An Extraordinary Woman and Practitioner
Lady Könchok Palden died on June 12, 2019. She was the consort-wife of the Vidyadhara Chögyam Trungpa Rinpoche, the wife of her second husband, Lama Pema Onchen (Lama Pegyal), and the mother of Sakyong Mipham and Lama Gyurme Dorje Onchen. She was a somewhat hidden but amazing practitioner whose life and times were extraordinary.
Here is a message we are passing on: “For those with a tender connection to Lady Kunchok Palden, who passed away on Wednesday, you are warmly invited to sit with her body at Marpa House this Saturday, June 15, through Tuesday, June 18. There will be two opportunities each day, 10am to 11:45am and 2pm to 6pm. Please arrive during these times and be seated in the shrine room. Small groups will be escorted to Lady Kunchok’s room to sit with her there for a short while.”
In tribute to Lady Könchok, we offer the following account of her life, offered to us by someone who has had a close relationship with Lady Könchok and Lama Pegyal and who with great care compiled this account in consultation with them, which includes biographical material on Lama Peygal and his relationship with Lady Könchok.
Lady Könchok Palden
Lady Könchok Palden (May 10, 1938 – June 12, 2019) is survived by her sons, Mipham J. Mukpo and Gyurme D. Onchen; her husband Pema G. Onchen; and her granddaughters, Drukmo, Yudra, and Dzedrön Mukpo, together with Sonam Onchen.
Trained from an early age as a nun, Lady Könchok accomplished three bardo or dark retreats before she escaped from Tibet in the early 1960’s with Chögyam Trungpa. Her first son was born in a cave near Bodhgaya. Lady Könchok remained in India where she met and later married Lama Pegyal. For the many years that she lived in Bir, Lady Könchok and Lama Pegyal worked as translators for the Library of Congress. In 1974, she gave birth to their son, Gyurme Dorje.
Although she visited Trungpa Rinpoche and Colorado in 1986, Lady Könchok did not move to the United States until 1993. In 2000, during her time at Karme-Choling, she became a naturalized United States citizen. Seated in their home at Marpa House in Boulder, Colorado, Lady Könchok and the Onchen family dedicated their service to the Shambhala lineage.
From her early days as a nun in Tibet to her life in Boulder, she remained a steadfast practitioner, never wavering in her view even when life was difficult. All of those who encountered Lady Könchok experienced her wisdom as unadorned, deep, and unabashedly direct. Throughout her arduous 15 years of dialysis, Lady Könchok viewed the blood-cleansing machine as a bodhisattava. She believed that every human has a chance for a good life. In particular she hoped that women could benefit from her story and attain enlightenment.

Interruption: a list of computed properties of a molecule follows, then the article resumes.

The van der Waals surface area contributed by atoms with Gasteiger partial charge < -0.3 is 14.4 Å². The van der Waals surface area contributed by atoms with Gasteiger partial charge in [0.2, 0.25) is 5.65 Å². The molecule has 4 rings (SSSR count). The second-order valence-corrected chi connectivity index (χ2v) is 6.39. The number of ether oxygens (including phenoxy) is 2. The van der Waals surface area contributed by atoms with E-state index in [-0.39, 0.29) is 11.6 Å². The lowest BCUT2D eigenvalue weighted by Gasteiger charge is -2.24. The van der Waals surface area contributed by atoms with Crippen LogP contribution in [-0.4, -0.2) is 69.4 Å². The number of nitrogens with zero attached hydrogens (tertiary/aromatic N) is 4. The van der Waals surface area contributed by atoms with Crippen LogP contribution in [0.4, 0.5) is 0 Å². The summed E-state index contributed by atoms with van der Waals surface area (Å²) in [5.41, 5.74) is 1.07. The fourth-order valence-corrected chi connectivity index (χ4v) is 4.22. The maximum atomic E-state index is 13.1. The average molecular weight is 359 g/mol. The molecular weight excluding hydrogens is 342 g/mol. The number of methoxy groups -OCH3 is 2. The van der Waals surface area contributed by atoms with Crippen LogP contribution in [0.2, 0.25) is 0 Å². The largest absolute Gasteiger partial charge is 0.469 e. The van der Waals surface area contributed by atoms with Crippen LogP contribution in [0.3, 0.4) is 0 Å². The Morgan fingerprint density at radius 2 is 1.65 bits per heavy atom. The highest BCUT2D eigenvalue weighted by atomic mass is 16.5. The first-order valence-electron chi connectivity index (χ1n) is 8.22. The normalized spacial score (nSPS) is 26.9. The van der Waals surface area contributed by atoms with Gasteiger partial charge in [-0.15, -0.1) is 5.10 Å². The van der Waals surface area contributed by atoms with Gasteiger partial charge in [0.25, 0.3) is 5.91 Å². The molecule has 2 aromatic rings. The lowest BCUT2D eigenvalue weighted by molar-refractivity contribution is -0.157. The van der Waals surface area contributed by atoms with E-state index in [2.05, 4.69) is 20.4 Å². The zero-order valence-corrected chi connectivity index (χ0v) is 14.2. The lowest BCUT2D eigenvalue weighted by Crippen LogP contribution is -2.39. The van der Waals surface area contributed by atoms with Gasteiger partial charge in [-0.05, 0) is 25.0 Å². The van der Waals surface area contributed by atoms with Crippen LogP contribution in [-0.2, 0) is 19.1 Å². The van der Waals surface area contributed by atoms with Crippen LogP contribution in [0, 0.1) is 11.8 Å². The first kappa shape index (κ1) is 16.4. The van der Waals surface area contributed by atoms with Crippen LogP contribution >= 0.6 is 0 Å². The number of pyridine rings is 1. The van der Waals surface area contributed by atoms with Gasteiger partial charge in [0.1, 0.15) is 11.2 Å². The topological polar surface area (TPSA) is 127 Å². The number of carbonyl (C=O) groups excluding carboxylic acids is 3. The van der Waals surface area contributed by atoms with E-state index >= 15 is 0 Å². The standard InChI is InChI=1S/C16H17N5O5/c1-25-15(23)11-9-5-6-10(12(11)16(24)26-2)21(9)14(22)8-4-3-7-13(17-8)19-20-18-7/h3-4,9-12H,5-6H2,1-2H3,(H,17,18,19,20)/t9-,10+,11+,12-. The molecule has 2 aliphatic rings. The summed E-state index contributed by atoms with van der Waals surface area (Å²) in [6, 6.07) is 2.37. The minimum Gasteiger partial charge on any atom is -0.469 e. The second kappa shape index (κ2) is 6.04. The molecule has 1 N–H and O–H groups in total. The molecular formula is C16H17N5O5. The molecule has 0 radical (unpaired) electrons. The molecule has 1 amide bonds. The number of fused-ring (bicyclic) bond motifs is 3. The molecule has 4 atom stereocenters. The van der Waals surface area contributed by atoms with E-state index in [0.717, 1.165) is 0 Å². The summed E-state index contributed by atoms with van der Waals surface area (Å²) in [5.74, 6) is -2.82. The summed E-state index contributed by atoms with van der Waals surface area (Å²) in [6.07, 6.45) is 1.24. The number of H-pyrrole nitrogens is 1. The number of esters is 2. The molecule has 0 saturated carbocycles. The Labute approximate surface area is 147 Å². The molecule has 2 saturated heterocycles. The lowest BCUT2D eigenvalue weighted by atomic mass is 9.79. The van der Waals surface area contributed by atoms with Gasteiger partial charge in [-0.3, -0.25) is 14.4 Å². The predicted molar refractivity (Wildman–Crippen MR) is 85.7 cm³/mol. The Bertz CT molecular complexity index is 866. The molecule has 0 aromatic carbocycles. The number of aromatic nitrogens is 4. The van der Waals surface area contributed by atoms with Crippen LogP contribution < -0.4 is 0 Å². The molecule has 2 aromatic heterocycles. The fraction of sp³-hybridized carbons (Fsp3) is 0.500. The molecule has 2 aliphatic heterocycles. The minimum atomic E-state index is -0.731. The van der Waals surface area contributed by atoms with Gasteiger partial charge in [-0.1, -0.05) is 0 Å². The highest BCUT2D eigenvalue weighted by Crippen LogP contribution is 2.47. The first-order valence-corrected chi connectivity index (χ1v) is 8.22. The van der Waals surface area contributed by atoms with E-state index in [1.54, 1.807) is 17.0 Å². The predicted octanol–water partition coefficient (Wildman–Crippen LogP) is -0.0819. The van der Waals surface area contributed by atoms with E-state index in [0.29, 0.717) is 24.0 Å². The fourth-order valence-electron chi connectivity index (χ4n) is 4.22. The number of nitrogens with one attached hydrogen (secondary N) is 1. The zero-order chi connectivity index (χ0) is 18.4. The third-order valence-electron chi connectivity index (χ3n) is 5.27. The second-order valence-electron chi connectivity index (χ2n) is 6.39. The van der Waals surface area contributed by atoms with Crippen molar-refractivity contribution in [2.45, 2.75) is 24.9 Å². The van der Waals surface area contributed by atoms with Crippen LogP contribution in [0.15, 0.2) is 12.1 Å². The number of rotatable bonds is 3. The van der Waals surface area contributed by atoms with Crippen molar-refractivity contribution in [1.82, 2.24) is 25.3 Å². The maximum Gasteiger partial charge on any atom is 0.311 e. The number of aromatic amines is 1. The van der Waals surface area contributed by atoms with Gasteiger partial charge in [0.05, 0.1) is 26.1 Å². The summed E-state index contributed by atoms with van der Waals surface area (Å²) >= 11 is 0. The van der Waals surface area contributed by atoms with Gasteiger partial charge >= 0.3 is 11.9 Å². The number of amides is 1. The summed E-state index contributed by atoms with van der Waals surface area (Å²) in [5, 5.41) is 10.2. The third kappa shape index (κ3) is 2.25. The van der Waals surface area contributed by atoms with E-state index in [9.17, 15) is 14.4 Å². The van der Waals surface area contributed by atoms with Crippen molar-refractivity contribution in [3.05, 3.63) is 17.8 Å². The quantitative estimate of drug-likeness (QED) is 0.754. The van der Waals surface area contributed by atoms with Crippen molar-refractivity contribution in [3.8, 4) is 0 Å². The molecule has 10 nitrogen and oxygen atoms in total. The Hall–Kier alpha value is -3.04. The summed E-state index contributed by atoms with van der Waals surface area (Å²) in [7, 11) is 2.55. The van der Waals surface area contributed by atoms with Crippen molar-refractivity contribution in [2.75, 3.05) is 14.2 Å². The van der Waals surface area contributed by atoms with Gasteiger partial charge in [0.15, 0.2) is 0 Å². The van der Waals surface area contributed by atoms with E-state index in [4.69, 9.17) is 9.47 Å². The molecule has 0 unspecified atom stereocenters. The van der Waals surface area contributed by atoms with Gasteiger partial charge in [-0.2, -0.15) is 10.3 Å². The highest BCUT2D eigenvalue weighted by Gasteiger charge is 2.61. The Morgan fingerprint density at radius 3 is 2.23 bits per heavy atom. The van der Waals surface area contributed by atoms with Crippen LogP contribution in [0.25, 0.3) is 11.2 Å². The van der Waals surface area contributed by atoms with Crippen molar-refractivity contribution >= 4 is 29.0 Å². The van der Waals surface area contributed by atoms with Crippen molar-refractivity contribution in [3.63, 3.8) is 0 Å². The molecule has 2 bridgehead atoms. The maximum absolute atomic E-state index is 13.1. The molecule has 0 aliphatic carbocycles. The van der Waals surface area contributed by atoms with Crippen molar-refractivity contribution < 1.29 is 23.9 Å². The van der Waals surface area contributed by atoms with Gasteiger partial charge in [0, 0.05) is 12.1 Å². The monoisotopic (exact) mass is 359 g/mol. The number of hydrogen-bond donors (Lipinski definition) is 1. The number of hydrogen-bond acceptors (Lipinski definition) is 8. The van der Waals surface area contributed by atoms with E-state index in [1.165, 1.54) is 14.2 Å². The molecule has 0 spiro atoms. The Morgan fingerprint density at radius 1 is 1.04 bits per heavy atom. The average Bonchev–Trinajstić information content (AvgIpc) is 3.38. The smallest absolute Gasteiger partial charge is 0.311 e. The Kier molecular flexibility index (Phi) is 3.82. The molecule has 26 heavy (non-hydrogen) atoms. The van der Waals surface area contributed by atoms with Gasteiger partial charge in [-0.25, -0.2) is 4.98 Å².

Pema Gyaltsen Onchen Rinpoche
We know him as Lama Pegyal. The Onchen Lineage is known as the Great Steam Great Glorious Lion Lineage and is predicted to continue for 180 generations.
Pema Gyaltsen Onchen was born to Dechen Shotso on March 2, 1949 in Kham’s Doshul County near Riwoche. When he was 10, he had a monastery named Thekchok Shedrup Tharje Ling, and every year he took the Dorje Löppön position. Even as a young boy, he did very well during drupchen and drupcho, impressing all with the way he conducted ceremonies. At seventeen, Lama Pegyal received the Könchok Chidu preliminary practice from a nearby relative, Shabdrung Seytrul Rinpoche, known to be a reincarnation of Rolpo Dorje. Lama Peygal went into three-year retreat with his kind and venerable retreat master.
When the red Chinese came and occupied all of Tibet— U-Tsang, Amdo, Kham, Dhotok, Dhome—everything was destroyed. His Holiness the Dalai Lama and thousands went to India as refugees. And, as Lama Pegyal says, “so did I become part of that.” In 1964, Lama Pegyal met His Eminence Kalu Rinpoche and entered a three-year retreat with His Eminence at Tso Pema. After he finished retreat, Lama Pegyal went back to Bir to visit his family.
There he met a woman from Tashi Dzong, near Riwoche. Her clan was the Langza Clan. Her name was Ratna Shri Taray, known in the West as Lady Könchok. They worked together under the late E. Gene Smith, transcribing and preserving ancient texts for the Library of Congress. For the first seven years of his education, Lama Pegyal mentored the young Sawang, future heir to the Shambhala lineage. Lama Pegyal has remained his lifelong tutor for advanced texts and the accompanying rituals.
About the present, Lama Pegyal says, “I wish to benefit the dharma and sentient beings. Therefore I do Mo’s (divinations), bless rupas (sacred statues), and engage in practice for others. That is the way I live my life.” Despite the loss of his country, Lama Pegyal has remained deeply grateful, viewing Marpa House as his new monastery. Through the example of his daily practice and his complete devotion to Lady Könchok, many have experienced his gentle and purposeful being.